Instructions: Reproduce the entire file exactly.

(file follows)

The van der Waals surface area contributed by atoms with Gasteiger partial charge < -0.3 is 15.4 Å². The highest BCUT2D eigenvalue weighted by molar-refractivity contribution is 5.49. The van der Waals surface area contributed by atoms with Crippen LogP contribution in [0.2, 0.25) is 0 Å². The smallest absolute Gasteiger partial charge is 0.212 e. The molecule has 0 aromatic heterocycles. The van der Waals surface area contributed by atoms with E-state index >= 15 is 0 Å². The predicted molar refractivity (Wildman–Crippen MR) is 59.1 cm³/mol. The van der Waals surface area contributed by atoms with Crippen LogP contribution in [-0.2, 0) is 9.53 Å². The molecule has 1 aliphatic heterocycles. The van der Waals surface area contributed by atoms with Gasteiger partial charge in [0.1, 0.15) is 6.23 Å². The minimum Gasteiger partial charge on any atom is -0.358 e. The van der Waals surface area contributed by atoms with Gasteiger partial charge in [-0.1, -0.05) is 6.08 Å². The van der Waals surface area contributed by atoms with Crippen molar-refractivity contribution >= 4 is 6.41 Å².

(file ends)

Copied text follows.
The van der Waals surface area contributed by atoms with Gasteiger partial charge < -0.3 is 15.4 Å². The highest BCUT2D eigenvalue weighted by molar-refractivity contribution is 5.49. The van der Waals surface area contributed by atoms with Crippen LogP contribution in [0.2, 0.25) is 0 Å². The smallest absolute Gasteiger partial charge is 0.212 e. The molecule has 0 aromatic heterocycles. The van der Waals surface area contributed by atoms with E-state index >= 15 is 0 Å². The predicted molar refractivity (Wildman–Crippen MR) is 59.1 cm³/mol. The van der Waals surface area contributed by atoms with Crippen LogP contribution in [-0.2, 0) is 9.53 Å². The molecule has 1 aliphatic heterocycles. The van der Waals surface area contributed by atoms with Gasteiger partial charge in [0.1, 0.15) is 6.23 Å². The minimum Gasteiger partial charge on any atom is -0.358 e. The van der Waals surface area contributed by atoms with Gasteiger partial charge in [-0.1, -0.05) is 6.08 Å². The van der Waals surface area contributed by atoms with Crippen molar-refractivity contribution >= 4 is 6.41 Å².